TSSAA Home School Rule
2015-16 TSSAA Bylaws
Article II, Section 25
This bylaw establishes the minimum eligibility requirements for a home school student desiring to participate in extracurricular athletics at a member school:
Frequently Asked Questions
Home School Rule
1. Who is eligible to tryout, as a home school athlete, for a TSSAA member school team?
Only those who meet all ten criteria outlined within TSSAA’s Home School Bylaw are eligible.
2. For a home school athlete to be eligible to tryout for a TSSAA member public school team must my child be registered with the LEA?
3. Are there any requirements that the parent conducting the home school must meet for purposes of the TSSAA Bylaws?
Yes. First, the home school athlete must meet all ten criteria outlined within TSSAA’s Home School Bylaw. Additionally, the parent-teacher must satisfy all state law requirements in order for the home school student to be eligible to try out for a TSSAA member school team.
4. What are the academic requirements for a home school athlete?
The academic courses must be approved by the local board of education (or private school) in compliance with state law. TSSAA does not regulate where or how any student athlete receives credit toward graduation. TSSAA is concerned with the following: (1) Are the participants enrolled in a minimum of five academic courses which have been approved by the school and/or school system? And (2) If taken at a member school would the course count towards graduation? If the answer to both questions is “yes”, the home school athlete would meet the requirements set forth in the “Academic Rule” and “Home School” Bylaw.
5. What if a student takes four of the five academic courses at an independent home school, but registers and attends a non-public school for the fifth credit (i.e. science lab,) would this potential home school athlete be eligible under the Home School Bylaw?
6. If a potential home school student wants to tryout for a TSSAA member school baseball team, what is the last date that the home school student can registered with the local school superintendent (or head of school if a private school)?
A home school student must be registered by August 1 of the current school year, regardless of whether the student desires to participate in a fall, winter, or spring sport.
7. What is the last date that a home school student can make application for participation in athletics to the principal of the member school in which the athlete wishes to tryout and possibly participate?
August 15th of the school year in which they desire to participate.
8. Can a home school student tryout for a team prior to meeting all requirements of the rule in the TSSAA Bylaws?
No. All requirements of the rule must be met prior to the home school student trying out for a team, with the exception of the participation fee. If a participation fee is imposed by the LEA, the home school student would only be required to pay that fee only if they become a member of the team.
9. What type of insurance, if any, does a home school athlete participating on a TSSAA member school team need to maintain?
The home school student must provide proof of basic medical insurance coverage and liability insurance coverage which names the TSSAA as an insured party in the event the school’s insurance provider does not extend coverage to students enrolled in home school programs. TSSAA Catastrophic Insurance will extend to the home school athlete as it does with all other student-athletes participating at a member school.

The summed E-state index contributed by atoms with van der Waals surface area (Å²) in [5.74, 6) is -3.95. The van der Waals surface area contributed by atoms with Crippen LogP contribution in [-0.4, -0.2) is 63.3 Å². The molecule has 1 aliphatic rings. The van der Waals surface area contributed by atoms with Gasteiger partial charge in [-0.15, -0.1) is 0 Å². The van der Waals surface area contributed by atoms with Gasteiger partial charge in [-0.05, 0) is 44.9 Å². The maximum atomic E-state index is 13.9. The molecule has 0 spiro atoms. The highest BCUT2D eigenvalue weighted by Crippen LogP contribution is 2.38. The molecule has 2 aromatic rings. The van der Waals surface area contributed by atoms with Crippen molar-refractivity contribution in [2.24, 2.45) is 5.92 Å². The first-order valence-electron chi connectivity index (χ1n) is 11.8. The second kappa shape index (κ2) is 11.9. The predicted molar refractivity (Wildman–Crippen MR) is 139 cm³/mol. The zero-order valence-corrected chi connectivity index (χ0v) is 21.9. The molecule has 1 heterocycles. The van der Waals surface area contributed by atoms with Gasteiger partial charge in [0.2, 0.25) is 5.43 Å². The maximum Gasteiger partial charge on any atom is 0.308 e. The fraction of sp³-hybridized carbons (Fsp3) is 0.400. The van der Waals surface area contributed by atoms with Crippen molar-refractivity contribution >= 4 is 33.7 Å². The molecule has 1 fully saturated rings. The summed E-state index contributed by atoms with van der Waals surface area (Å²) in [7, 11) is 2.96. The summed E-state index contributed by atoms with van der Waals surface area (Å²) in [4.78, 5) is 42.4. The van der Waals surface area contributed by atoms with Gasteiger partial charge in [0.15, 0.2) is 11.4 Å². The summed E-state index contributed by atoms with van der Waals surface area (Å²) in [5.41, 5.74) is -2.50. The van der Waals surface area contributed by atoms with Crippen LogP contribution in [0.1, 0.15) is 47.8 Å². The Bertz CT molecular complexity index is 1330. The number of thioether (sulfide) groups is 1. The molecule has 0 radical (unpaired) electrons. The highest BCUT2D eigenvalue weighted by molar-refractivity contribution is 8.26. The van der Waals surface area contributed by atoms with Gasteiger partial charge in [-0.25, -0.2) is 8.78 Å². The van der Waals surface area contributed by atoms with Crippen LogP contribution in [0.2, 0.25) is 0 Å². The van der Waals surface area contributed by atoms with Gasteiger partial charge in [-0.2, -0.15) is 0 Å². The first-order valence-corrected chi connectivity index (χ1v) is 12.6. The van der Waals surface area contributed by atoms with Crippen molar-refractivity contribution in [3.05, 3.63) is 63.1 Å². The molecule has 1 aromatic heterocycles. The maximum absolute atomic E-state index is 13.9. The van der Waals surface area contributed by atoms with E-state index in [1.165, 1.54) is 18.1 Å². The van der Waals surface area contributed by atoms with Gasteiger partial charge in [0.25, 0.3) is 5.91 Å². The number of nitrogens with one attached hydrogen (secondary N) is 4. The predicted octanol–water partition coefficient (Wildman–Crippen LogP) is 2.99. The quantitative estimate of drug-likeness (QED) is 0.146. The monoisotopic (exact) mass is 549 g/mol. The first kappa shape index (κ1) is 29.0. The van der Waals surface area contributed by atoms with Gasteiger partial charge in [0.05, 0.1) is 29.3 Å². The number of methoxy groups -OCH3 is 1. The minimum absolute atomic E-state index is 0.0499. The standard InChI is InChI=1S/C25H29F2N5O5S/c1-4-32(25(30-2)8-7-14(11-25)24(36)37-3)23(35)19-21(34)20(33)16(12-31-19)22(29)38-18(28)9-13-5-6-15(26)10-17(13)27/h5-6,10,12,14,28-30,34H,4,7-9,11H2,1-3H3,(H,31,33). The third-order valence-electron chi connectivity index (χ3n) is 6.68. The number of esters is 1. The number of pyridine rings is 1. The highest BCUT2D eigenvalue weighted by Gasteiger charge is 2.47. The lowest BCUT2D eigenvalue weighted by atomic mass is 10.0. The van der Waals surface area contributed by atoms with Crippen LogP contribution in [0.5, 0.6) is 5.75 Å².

10. If the LEA imposes a participation fee, could the home school athlete be responsible for any additional monetary payments after he/she makes a particular team?
Yes, but this will be left to the LEA, and not TSSAA. Many LEAs charge an additional fee to all the athletes participating in a particular sport, such as golf. Some LEAs charge an equipment fee or uniforms fee, while other LEAs require athletes to raise a certain amount of money with fundraising. If the non-home school student athlete is being held responsible for monetary contributions, the home school athlete can be held responsible for those same monetary contributions, which will vary within LEAs.
11. If a home school athlete makes the roster of a TSSAA member school team in football, basketball, and baseball, what is the participation fee?
The answer will vary by LEA. The maximum amount that the home school athlete could pay shall not exceed the fees or costs charged to or borne by students enrolled at the school.
12. If a home school athlete wants to participate on a TSSAA member private school team, what must the home school athlete do?
(1) The student must register with the local Board of Education regardless of where they wish to tryout. (2) The home school athlete must register with the head of school on or before August 1 of the current school year. (3) Additionally, the home school athlete must pay full tuition and abide by all financial aid rules.
13. If a student has dropped out, withdrawn, or been expelled from a TSSAA member school, will that student be eligible to participate at another TSSAA member school as a home school athlete?
No. If the student was expelled then he/she would be carrying a discipline record which makes them ineligible for one year or until the disciplinary charges have been removed. If the student dropped out or withdraws from school he/she would be subject to the TSSAA’s transfer rules.
14. If a home school athlete tries out for a TSSAA member school team, is the home school athlete automatically on the roster?
No, like all sports rosters, the ultimate decisions are left to the member schools regarding the athletes that make the team as well as the amount of playing time that each athlete receives.